Felix Somary despre atmosfera din Viena imperială (sfârșit de secol XIX-început de secol XX):
No more than 300 metres separated the University from the parliament building in the Vienna Ringstrasse; if the young people fought almost daily at the University, the conflicts of the deputies were of equal violence, and were battled with a fanatical passion unknown in other countries. If you went only a hundred steps further on from parliament, you could see every day — and usually more often—a carriage drawn by two horses drive out of the Hofburg. In it sat the old Emperor [Franz Joseph] and his equally elderly adjutant, and they would set out for Schönbrunn at an easy trot, always at the same hour, and always down the same street. There was no security escort ahead of or behind the carriage, no policeman sat in the vehicle itself; any assassin would have had an easy job. But nobody took the opportunity.
Despre cum e acum când circulă (sau moare!) un șef de stat, prim-ministru sau orice alt om politic (știu că la lege scrie că șeful de stat este apolitic, dar asta e pentru cei dispuși să și creadă) nu e nevoie să mai discutăm. Dar merită citit mai jos:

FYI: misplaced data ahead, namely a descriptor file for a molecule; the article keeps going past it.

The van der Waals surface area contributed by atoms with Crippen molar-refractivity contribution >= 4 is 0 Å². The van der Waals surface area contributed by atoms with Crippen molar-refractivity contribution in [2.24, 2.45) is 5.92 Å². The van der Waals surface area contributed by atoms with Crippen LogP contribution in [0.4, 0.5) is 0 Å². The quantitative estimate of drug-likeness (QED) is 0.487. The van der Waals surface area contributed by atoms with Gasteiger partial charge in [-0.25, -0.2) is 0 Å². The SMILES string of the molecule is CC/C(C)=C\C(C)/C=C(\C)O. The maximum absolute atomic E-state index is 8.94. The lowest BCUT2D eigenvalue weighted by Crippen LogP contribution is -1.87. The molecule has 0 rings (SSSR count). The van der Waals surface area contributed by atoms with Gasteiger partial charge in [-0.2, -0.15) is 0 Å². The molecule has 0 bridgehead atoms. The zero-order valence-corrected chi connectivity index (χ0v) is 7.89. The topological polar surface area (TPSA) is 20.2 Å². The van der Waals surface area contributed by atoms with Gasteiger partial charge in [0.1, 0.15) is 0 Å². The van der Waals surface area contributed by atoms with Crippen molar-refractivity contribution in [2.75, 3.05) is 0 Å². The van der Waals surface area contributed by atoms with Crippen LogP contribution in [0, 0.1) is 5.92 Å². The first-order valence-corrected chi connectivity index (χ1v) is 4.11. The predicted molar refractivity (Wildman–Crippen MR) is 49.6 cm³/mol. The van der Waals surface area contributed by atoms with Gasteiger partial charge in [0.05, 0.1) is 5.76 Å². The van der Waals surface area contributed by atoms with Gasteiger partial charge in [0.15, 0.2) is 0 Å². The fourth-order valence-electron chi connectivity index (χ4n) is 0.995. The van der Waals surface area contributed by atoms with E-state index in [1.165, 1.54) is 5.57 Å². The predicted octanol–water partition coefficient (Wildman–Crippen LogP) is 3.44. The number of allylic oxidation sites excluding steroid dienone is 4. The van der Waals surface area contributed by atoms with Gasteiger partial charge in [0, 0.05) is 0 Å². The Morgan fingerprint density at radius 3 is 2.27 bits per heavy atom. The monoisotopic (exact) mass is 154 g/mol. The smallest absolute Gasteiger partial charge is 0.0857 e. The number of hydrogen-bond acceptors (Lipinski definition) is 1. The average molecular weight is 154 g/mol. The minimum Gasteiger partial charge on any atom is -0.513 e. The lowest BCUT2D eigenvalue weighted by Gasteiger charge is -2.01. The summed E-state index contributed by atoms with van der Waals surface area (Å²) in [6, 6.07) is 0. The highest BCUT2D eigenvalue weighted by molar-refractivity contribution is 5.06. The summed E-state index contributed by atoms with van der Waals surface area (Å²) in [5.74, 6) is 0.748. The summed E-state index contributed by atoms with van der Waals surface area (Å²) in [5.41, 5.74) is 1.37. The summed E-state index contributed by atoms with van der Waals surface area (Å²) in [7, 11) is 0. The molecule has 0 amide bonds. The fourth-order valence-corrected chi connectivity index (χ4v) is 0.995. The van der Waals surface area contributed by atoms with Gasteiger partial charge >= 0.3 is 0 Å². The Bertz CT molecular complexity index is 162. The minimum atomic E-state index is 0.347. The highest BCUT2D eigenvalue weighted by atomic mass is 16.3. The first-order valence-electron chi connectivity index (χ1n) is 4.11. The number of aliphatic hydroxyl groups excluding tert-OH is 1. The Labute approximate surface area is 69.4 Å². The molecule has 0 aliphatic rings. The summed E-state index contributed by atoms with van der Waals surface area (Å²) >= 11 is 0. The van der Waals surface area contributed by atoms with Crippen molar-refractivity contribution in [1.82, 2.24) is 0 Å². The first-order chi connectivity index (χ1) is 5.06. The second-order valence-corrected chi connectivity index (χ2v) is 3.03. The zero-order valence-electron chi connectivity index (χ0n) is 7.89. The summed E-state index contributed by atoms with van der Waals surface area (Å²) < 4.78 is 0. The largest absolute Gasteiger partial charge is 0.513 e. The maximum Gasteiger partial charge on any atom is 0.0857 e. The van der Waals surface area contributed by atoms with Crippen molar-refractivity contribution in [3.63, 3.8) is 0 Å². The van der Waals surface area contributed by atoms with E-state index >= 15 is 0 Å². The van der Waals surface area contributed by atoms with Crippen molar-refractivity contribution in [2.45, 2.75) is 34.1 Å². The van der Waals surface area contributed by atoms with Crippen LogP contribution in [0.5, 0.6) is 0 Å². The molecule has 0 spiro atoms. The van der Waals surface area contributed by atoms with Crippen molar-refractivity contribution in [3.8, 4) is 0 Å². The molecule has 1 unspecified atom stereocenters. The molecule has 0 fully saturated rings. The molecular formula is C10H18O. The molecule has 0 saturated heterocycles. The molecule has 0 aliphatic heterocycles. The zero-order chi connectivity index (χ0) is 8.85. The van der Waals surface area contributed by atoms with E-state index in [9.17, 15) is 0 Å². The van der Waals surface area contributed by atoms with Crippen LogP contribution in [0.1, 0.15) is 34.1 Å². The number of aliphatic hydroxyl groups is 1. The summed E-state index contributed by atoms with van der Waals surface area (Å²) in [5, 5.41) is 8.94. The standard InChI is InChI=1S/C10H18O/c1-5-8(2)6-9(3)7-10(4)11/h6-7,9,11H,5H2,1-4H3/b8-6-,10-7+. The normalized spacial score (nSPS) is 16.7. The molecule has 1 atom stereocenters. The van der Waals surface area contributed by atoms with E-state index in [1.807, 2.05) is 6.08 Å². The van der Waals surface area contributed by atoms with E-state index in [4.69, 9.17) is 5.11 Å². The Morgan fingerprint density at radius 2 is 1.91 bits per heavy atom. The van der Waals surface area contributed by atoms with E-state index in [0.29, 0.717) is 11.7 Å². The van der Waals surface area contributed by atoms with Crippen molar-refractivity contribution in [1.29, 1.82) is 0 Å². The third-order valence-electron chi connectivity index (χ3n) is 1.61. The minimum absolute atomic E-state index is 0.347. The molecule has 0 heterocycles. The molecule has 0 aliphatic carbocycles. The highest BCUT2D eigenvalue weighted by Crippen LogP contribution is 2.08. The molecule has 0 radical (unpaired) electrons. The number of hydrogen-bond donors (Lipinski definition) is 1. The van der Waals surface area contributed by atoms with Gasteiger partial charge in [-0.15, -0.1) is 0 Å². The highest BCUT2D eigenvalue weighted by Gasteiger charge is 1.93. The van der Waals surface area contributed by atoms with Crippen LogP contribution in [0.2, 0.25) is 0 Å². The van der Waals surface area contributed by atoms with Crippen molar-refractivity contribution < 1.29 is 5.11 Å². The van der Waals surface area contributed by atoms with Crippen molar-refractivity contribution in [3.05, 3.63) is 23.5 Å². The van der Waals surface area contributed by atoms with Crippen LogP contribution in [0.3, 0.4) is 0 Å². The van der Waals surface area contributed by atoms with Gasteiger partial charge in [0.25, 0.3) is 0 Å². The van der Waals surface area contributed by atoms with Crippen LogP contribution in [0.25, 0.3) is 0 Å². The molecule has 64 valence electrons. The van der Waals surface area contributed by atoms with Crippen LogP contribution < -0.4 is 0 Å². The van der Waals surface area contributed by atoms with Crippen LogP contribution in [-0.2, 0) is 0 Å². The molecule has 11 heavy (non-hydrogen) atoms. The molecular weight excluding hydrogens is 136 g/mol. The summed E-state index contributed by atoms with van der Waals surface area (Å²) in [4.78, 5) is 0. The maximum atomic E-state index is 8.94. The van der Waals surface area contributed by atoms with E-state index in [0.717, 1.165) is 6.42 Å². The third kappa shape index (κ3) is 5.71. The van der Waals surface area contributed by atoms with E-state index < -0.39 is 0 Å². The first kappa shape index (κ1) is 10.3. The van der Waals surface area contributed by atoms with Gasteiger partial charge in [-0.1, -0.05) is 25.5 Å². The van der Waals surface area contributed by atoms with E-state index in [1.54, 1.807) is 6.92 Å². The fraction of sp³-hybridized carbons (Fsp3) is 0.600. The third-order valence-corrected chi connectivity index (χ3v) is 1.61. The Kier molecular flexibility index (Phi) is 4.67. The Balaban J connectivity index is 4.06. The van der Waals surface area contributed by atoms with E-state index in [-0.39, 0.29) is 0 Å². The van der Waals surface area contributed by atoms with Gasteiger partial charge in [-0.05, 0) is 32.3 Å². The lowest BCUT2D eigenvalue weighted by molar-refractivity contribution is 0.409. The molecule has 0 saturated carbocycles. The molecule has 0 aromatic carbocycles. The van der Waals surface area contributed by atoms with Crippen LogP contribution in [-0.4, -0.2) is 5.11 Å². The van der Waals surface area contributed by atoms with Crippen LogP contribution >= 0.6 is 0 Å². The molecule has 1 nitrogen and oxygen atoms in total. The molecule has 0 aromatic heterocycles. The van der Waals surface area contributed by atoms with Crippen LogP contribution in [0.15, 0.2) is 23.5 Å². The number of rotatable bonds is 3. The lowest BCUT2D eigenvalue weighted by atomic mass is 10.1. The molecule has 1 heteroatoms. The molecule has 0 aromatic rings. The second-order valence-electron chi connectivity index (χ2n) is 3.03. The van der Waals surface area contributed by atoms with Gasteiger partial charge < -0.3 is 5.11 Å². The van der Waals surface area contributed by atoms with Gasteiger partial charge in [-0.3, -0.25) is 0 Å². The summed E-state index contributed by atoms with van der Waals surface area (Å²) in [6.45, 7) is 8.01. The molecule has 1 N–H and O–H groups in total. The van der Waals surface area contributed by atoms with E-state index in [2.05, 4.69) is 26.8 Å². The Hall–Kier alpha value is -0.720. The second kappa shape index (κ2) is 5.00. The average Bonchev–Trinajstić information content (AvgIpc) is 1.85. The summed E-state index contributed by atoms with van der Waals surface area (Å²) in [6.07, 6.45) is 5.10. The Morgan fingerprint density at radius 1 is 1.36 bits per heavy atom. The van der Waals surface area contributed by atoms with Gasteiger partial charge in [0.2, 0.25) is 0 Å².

The leaders of our modern great empires are driven rapidly in bullet-proof cars, protected by countless bodyguards. Aristotle thus defined the difference between a monarch and a tyrant: the monarch protects his people, the tyrant has to protect himself from them.
Ambele pasaje se găsesc în formidabila biografie a vieții lui Ludwig von Mises realizată de Jörg Guido Hülsmann. (pp 51)
Foarte util de ascultat și Hoppe.